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Call for cholesterol drug guideline rethink

Monday March 31st, 2014

Guidelines for prescribing cholesterol-lowering statins vary massively between Europe and North America, according to a new study.

And no set of guidelines is accurate at identifying those most at risk of heart attacks and cardiovascular disease, Dutch researchers say.

The researchers reported their findings to a conference of the American College of Cardiology at the weekend.

They are based on a study of nearly 5,000 people in the Netherlands starting in 1990.

The researchers set out to compare the impact of European Society of Cardiology guidelines and those from the American College of Cardiology and the American Heart Association together with a further set from the National Cholesterol Education Program in the USA.

They report that the US guidelines tend to advise greater use of statins than in Europe. And all the three sets of guidelines tended to exaggerate the risk of heart disease by up to two times, they found.

For the study they sought to identify the proportion of patients identified as being at risk by the guidelines and compare it with the number of illnesses that actually occurred.

The American Heart Association guidelines suggested that 21% of men in the study would suffer from cardiovascular events while in fact just 12.7% did, they report. And for women, the guidelines suggested 11.6% would fall ill while just 7.9% actually did, they say.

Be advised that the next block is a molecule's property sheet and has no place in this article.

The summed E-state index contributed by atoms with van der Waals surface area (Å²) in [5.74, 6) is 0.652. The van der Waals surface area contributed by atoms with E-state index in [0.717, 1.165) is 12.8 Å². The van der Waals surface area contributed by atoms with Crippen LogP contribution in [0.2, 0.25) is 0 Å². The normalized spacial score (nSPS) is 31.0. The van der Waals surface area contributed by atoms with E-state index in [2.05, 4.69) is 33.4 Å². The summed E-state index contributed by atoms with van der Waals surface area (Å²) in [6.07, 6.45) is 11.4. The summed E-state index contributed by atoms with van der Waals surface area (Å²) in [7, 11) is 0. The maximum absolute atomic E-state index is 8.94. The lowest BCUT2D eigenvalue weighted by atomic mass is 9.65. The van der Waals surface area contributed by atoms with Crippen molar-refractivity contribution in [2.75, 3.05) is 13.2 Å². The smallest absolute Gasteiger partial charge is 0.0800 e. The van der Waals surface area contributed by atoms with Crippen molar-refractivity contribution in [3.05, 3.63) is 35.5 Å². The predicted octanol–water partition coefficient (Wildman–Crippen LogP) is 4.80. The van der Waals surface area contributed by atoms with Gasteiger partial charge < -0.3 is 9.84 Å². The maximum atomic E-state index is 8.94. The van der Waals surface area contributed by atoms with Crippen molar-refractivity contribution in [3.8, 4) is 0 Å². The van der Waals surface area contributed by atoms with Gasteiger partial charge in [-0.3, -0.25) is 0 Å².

The guidelines also "recommended" treatment for 96.4% of the men and 65.8% of the women, they report.

In contrast the European guidelines recommended treatment for 66.1% of men and 39.1% of women.

The guidelines are based on predicting the risk of dying from heart disease. They suggested that 6.8% of men would die while just 3.7% did while just 2% of women died against a prediction of 3.8%.

Researcher Dr Maryam Kavousi, of Erasmus MC-University Medical Centre, Rotterdam, said: "Improving risk predictions and setting appropriate population-wide thresholds are necessary to facilitate better clinical decision making."

Journal of the American Medical Association 28 March 2014; doi:10.1001/jama.2014.2632 [abstract]

Tags: Europe | Heart Health | North America | Pharmaceuticals

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